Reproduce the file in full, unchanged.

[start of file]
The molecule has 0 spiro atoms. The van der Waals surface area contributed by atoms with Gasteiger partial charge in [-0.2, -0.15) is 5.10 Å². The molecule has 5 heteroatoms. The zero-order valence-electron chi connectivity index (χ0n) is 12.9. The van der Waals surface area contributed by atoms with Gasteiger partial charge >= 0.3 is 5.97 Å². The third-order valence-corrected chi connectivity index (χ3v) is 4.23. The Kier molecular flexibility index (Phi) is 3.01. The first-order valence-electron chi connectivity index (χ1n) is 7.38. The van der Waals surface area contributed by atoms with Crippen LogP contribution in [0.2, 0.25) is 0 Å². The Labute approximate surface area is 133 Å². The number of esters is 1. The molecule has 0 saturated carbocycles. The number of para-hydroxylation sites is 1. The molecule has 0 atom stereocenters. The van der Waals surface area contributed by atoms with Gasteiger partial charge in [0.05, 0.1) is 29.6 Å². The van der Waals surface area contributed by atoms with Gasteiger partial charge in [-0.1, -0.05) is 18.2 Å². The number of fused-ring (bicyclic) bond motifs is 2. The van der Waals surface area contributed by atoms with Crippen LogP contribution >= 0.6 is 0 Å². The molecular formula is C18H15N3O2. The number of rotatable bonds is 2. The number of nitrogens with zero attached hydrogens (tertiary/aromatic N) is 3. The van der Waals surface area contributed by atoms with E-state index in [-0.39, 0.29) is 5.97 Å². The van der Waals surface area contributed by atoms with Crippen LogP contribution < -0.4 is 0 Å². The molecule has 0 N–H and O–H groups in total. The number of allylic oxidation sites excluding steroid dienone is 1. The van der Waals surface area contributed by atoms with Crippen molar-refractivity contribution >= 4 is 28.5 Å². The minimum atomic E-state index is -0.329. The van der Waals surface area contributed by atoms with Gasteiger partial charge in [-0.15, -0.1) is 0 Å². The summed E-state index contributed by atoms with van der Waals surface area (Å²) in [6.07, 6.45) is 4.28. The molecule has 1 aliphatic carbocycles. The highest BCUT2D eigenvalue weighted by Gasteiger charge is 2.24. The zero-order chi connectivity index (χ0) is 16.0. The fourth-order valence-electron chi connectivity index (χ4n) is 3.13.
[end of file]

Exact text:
The molecule has 0 spiro atoms. The van der Waals surface area contributed by atoms with Gasteiger partial charge in [-0.2, -0.15) is 5.10 Å². The molecule has 5 heteroatoms. The zero-order valence-electron chi connectivity index (χ0n) is 12.9. The van der Waals surface area contributed by atoms with Gasteiger partial charge >= 0.3 is 5.97 Å². The third-order valence-corrected chi connectivity index (χ3v) is 4.23. The Kier molecular flexibility index (Phi) is 3.01. The first-order valence-electron chi connectivity index (χ1n) is 7.38. The van der Waals surface area contributed by atoms with Crippen LogP contribution in [0.2, 0.25) is 0 Å². The Labute approximate surface area is 133 Å². The number of esters is 1. The molecule has 0 saturated carbocycles. The number of para-hydroxylation sites is 1. The molecule has 0 atom stereocenters. The van der Waals surface area contributed by atoms with Gasteiger partial charge in [0.05, 0.1) is 29.6 Å². The van der Waals surface area contributed by atoms with Gasteiger partial charge in [-0.1, -0.05) is 18.2 Å². The number of fused-ring (bicyclic) bond motifs is 2. The van der Waals surface area contributed by atoms with Crippen LogP contribution >= 0.6 is 0 Å². The molecular formula is C18H15N3O2. The number of rotatable bonds is 2. The number of nitrogens with zero attached hydrogens (tertiary/aromatic N) is 3. The van der Waals surface area contributed by atoms with E-state index in [-0.39, 0.29) is 5.97 Å². The van der Waals surface area contributed by atoms with Crippen LogP contribution < -0.4 is 0 Å². The molecule has 0 N–H and O–H groups in total. The number of allylic oxidation sites excluding steroid dienone is 1. The van der Waals surface area contributed by atoms with Crippen molar-refractivity contribution >= 4 is 28.5 Å². The minimum atomic E-state index is -0.329. The van der Waals surface area contributed by atoms with Gasteiger partial charge in [-0.15, -0.1) is 0 Å². The summed E-state index contributed by atoms with van der Waals surface area (Å²) in [6.07, 6.45) is 4.28. The molecule has 1 aliphatic carbocycles. The highest BCUT2D eigenvalue weighted by Gasteiger charge is 2.24. The zero-order chi connectivity index (χ0) is 16.0. The fourth-order valence-electron chi connectivity index (χ4n) is 3.13.